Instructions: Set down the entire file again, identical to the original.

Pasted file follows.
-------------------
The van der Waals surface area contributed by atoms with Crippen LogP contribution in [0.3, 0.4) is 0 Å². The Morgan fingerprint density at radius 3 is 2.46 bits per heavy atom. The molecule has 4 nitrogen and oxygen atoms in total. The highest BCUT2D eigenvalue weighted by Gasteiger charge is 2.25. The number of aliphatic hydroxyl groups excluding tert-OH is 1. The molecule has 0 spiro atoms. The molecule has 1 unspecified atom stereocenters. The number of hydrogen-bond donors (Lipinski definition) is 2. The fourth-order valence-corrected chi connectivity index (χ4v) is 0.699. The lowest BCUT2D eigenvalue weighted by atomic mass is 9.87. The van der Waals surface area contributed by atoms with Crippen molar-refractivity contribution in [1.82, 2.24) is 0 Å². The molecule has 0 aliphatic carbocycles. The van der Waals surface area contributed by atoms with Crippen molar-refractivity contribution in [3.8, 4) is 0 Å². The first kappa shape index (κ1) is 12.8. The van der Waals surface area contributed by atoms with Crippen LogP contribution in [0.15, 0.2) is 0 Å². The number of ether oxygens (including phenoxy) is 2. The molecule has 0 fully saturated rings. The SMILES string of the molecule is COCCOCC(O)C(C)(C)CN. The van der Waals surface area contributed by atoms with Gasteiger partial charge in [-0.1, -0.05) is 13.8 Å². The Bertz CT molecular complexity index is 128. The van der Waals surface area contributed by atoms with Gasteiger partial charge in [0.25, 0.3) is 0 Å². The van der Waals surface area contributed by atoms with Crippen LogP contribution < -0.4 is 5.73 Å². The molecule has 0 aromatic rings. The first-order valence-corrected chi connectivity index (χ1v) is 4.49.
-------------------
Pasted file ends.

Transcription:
The van der Waals surface area contributed by atoms with Crippen LogP contribution in [0.3, 0.4) is 0 Å². The Morgan fingerprint density at radius 3 is 2.46 bits per heavy atom. The molecule has 4 nitrogen and oxygen atoms in total. The highest BCUT2D eigenvalue weighted by Gasteiger charge is 2.25. The number of aliphatic hydroxyl groups excluding tert-OH is 1. The molecule has 0 spiro atoms. The molecule has 1 unspecified atom stereocenters. The number of hydrogen-bond donors (Lipinski definition) is 2. The fourth-order valence-corrected chi connectivity index (χ4v) is 0.699. The lowest BCUT2D eigenvalue weighted by atomic mass is 9.87. The van der Waals surface area contributed by atoms with Crippen molar-refractivity contribution in [1.82, 2.24) is 0 Å². The molecule has 0 aliphatic carbocycles. The van der Waals surface area contributed by atoms with Crippen molar-refractivity contribution in [3.8, 4) is 0 Å². The first kappa shape index (κ1) is 12.8. The van der Waals surface area contributed by atoms with Crippen LogP contribution in [0.15, 0.2) is 0 Å². The number of ether oxygens (including phenoxy) is 2. The molecule has 0 fully saturated rings. The SMILES string of the molecule is COCCOCC(O)C(C)(C)CN. The van der Waals surface area contributed by atoms with Gasteiger partial charge in [-0.1, -0.05) is 13.8 Å². The Bertz CT molecular complexity index is 128. The van der Waals surface area contributed by atoms with Gasteiger partial charge in [0.25, 0.3) is 0 Å². The van der Waals surface area contributed by atoms with Crippen LogP contribution < -0.4 is 5.73 Å². The molecule has 0 aromatic rings. The first-order valence-corrected chi connectivity index (χ1v) is 4.49.